Journal of Geophysical Research: Oceans
A review and analysis of historical and new hydrographic data are presented for the Charleston Bump region. An area of doming isotherms is identified primarily between 31.5° and 34.5°N and the 200 and 400 m isobaths. The highest incidences of doming are found off Long Bay (86%), Cape Fear (38%), and Cape Romain (25%). Evidence suggests that low salinity shelf water collects in the doming area off Long Bay in July and that seasonal fluctuations in the depth of the main thermocline layer in this area are linked to Gulf Stream transport and local winds. At times there is a gradual offshore‐onshore movement of the Gulf Stream opposite Long Bay roughly following the 400 m isobath and at other times an abrupt eastward movement near 32°N. Much of the time there appears to be a direct seasonal relationship between historical seasonal velocity fields and offshore deflection with higher (lower) velocities corresponding to greater (lesser) deflection.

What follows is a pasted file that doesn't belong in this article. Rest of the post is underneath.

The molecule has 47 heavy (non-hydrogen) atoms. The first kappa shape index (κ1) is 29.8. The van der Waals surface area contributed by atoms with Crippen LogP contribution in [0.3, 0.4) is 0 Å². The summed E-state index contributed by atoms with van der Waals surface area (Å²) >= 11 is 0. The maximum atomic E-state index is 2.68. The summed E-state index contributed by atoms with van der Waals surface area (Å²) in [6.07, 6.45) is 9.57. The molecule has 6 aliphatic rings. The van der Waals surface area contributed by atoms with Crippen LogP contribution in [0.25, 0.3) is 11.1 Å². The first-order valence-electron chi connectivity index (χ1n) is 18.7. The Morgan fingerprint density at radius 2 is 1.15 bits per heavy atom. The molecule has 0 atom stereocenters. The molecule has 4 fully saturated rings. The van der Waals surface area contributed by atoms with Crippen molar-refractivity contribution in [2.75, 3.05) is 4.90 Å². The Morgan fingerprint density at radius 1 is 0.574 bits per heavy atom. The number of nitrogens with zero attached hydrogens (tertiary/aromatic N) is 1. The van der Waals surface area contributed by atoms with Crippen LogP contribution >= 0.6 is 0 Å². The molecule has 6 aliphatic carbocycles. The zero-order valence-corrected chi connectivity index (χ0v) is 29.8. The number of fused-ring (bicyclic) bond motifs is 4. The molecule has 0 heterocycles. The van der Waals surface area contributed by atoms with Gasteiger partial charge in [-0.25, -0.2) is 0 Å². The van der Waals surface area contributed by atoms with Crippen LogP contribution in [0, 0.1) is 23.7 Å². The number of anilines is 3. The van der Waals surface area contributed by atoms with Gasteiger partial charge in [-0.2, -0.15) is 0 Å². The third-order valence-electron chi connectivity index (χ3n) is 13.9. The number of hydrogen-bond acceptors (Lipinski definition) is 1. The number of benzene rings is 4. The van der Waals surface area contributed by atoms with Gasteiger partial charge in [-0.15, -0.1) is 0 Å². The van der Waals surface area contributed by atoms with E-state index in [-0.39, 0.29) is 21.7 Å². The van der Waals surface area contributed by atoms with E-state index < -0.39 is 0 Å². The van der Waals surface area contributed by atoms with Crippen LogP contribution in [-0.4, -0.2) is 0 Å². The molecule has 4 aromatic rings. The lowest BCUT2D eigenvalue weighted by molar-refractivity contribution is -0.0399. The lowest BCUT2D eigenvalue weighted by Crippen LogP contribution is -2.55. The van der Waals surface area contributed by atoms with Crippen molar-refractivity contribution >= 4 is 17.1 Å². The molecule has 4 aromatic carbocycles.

Original Publication Citation
Singer, J. J., Atkinson, L. P., Blanton, J. O., & Yoder, J. A. (1983). Cape Romain and the Charleston Bump: Historical and recent hydrographic observations. Journal of Geophysical Research: Oceans, 88(C8), 4685-4697. doi:10.1029/JC088iC08p04685|
Singer, J.J.; Atkinson, L. P.; Blanton, J. O.; and Yoder, J. A., "Cape Romain and the Charleston Bump: Historical and Recent Hydrographic Observations" (1983). CCPO Publications. 347.